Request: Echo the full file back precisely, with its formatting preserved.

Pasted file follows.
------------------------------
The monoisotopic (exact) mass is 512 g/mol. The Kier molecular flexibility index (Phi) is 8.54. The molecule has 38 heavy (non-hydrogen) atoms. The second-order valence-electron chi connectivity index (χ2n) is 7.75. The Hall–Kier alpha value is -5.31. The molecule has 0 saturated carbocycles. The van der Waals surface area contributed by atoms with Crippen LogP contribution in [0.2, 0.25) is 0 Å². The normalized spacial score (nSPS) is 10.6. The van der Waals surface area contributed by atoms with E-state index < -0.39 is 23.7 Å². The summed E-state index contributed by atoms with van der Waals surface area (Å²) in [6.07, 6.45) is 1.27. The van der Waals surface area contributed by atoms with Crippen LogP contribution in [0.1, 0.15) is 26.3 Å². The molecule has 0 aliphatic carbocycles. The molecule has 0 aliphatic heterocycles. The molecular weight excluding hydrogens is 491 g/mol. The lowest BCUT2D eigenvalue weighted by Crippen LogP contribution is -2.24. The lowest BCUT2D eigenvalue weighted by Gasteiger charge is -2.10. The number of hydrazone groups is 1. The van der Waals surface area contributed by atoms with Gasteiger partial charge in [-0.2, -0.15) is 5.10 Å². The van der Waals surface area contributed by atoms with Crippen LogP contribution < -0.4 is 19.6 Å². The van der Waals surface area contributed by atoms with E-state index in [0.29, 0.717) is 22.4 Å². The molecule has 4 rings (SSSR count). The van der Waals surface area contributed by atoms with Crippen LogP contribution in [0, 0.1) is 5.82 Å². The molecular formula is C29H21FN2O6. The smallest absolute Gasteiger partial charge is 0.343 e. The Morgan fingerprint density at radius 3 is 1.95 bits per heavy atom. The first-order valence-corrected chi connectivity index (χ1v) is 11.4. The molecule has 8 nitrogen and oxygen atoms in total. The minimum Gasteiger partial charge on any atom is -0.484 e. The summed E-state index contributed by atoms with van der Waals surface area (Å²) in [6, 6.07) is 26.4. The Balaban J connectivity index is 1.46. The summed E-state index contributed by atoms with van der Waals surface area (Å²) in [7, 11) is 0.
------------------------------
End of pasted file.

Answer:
The monoisotopic (exact) mass is 512 g/mol. The Kier molecular flexibility index (Phi) is 8.54. The molecule has 38 heavy (non-hydrogen) atoms. The second-order valence-electron chi connectivity index (χ2n) is 7.75. The Hall–Kier alpha value is -5.31. The molecule has 0 saturated carbocycles. The van der Waals surface area contributed by atoms with Crippen LogP contribution in [0.2, 0.25) is 0 Å². The normalized spacial score (nSPS) is 10.6. The van der Waals surface area contributed by atoms with E-state index < -0.39 is 23.7 Å². The summed E-state index contributed by atoms with van der Waals surface area (Å²) in [6.07, 6.45) is 1.27. The van der Waals surface area contributed by atoms with Crippen LogP contribution in [0.1, 0.15) is 26.3 Å². The molecule has 0 aliphatic carbocycles. The molecule has 0 aliphatic heterocycles. The molecular weight excluding hydrogens is 491 g/mol. The lowest BCUT2D eigenvalue weighted by Crippen LogP contribution is -2.24. The lowest BCUT2D eigenvalue weighted by Gasteiger charge is -2.10. The number of hydrazone groups is 1. The van der Waals surface area contributed by atoms with Gasteiger partial charge in [-0.2, -0.15) is 5.10 Å². The van der Waals surface area contributed by atoms with Crippen LogP contribution < -0.4 is 19.6 Å². The van der Waals surface area contributed by atoms with E-state index in [0.29, 0.717) is 22.4 Å². The molecule has 4 rings (SSSR count). The van der Waals surface area contributed by atoms with Crippen LogP contribution in [0, 0.1) is 5.82 Å². The molecular formula is C29H21FN2O6. The smallest absolute Gasteiger partial charge is 0.343 e. The Morgan fingerprint density at radius 3 is 1.95 bits per heavy atom. The first-order valence-corrected chi connectivity index (χ1v) is 11.4. The molecule has 8 nitrogen and oxygen atoms in total. The minimum Gasteiger partial charge on any atom is -0.484 e. The summed E-state index contributed by atoms with van der Waals surface area (Å²) in [6, 6.07) is 26.4. The Balaban J connectivity index is 1.46. The summed E-state index contributed by atoms with van der Waals surface area (Å²) in [7, 11) is 0.